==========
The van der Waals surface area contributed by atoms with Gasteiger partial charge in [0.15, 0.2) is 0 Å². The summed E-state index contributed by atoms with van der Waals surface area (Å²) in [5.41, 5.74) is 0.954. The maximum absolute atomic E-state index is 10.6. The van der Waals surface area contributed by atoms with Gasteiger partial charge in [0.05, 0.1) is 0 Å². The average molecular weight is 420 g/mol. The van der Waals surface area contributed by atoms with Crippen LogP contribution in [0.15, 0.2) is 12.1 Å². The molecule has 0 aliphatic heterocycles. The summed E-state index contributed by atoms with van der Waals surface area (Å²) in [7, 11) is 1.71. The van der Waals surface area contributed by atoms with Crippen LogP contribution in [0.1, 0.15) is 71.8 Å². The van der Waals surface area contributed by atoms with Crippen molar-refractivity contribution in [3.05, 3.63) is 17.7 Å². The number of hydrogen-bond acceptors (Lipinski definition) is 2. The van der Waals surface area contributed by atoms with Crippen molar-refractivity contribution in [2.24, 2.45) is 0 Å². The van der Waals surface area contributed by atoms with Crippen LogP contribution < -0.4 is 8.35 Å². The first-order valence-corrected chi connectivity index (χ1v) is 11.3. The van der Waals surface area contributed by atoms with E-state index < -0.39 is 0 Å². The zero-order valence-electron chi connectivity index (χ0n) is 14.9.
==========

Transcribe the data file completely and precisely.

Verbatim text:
The van der Waals surface area contributed by atoms with Gasteiger partial charge in [0.15, 0.2) is 0 Å². The summed E-state index contributed by atoms with van der Waals surface area (Å²) in [5.41, 5.74) is 0.954. The maximum absolute atomic E-state index is 10.6. The van der Waals surface area contributed by atoms with Gasteiger partial charge in [0.05, 0.1) is 0 Å². The average molecular weight is 420 g/mol. The van der Waals surface area contributed by atoms with Crippen LogP contribution in [0.15, 0.2) is 12.1 Å². The molecule has 0 aliphatic heterocycles. The summed E-state index contributed by atoms with van der Waals surface area (Å²) in [7, 11) is 1.71. The van der Waals surface area contributed by atoms with Crippen LogP contribution in [0.1, 0.15) is 71.8 Å². The van der Waals surface area contributed by atoms with Crippen molar-refractivity contribution in [3.05, 3.63) is 17.7 Å². The number of hydrogen-bond acceptors (Lipinski definition) is 2. The van der Waals surface area contributed by atoms with Crippen molar-refractivity contribution in [2.24, 2.45) is 0 Å². The van der Waals surface area contributed by atoms with Crippen LogP contribution < -0.4 is 8.35 Å². The first-order valence-corrected chi connectivity index (χ1v) is 11.3. The van der Waals surface area contributed by atoms with E-state index < -0.39 is 0 Å². The zero-order valence-electron chi connectivity index (χ0n) is 14.9.